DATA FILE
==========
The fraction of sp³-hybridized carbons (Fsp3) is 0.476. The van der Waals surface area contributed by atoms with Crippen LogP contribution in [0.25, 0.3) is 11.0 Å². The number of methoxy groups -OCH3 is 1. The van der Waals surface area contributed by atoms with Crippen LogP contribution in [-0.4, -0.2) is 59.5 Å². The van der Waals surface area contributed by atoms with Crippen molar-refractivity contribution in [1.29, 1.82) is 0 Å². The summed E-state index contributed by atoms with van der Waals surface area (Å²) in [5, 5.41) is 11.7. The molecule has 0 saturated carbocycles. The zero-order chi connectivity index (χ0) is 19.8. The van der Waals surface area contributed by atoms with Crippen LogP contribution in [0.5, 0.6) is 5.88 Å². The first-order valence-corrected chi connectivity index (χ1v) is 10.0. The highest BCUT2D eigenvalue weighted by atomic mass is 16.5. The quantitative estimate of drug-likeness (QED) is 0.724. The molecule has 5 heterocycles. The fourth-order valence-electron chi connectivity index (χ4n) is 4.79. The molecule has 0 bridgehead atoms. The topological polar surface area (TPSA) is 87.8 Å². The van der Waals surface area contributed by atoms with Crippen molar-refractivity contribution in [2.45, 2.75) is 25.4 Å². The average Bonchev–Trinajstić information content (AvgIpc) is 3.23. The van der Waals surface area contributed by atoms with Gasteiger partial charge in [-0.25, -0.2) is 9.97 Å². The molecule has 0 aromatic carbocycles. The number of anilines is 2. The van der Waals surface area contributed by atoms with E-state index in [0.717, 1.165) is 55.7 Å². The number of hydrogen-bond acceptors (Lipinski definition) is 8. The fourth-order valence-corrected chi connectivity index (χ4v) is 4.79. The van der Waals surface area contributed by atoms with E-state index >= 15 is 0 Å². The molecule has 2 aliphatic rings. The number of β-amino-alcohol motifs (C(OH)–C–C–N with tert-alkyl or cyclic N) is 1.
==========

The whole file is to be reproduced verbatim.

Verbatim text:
The fraction of sp³-hybridized carbons (Fsp3) is 0.476. The van der Waals surface area contributed by atoms with Crippen LogP contribution in [0.25, 0.3) is 11.0 Å². The number of methoxy groups -OCH3 is 1. The van der Waals surface area contributed by atoms with Crippen LogP contribution in [-0.4, -0.2) is 59.5 Å². The van der Waals surface area contributed by atoms with Crippen molar-refractivity contribution in [1.29, 1.82) is 0 Å². The summed E-state index contributed by atoms with van der Waals surface area (Å²) in [5, 5.41) is 11.7. The molecule has 0 saturated carbocycles. The zero-order chi connectivity index (χ0) is 19.8. The van der Waals surface area contributed by atoms with Crippen LogP contribution in [0.5, 0.6) is 5.88 Å². The first-order valence-corrected chi connectivity index (χ1v) is 10.0. The highest BCUT2D eigenvalue weighted by atomic mass is 16.5. The quantitative estimate of drug-likeness (QED) is 0.724. The molecule has 5 heterocycles. The fourth-order valence-electron chi connectivity index (χ4n) is 4.79. The molecule has 0 bridgehead atoms. The topological polar surface area (TPSA) is 87.8 Å². The van der Waals surface area contributed by atoms with Crippen molar-refractivity contribution in [2.45, 2.75) is 25.4 Å². The average Bonchev–Trinajstić information content (AvgIpc) is 3.23. The van der Waals surface area contributed by atoms with Gasteiger partial charge in [-0.25, -0.2) is 9.97 Å². The molecule has 0 aromatic carbocycles. The number of anilines is 2. The van der Waals surface area contributed by atoms with E-state index in [0.717, 1.165) is 55.7 Å². The number of hydrogen-bond acceptors (Lipinski definition) is 8. The fourth-order valence-corrected chi connectivity index (χ4v) is 4.79. The van der Waals surface area contributed by atoms with E-state index >= 15 is 0 Å². The molecule has 2 aliphatic rings. The number of β-amino-alcohol motifs (C(OH)–C–C–N with tert-alkyl or cyclic N) is 1.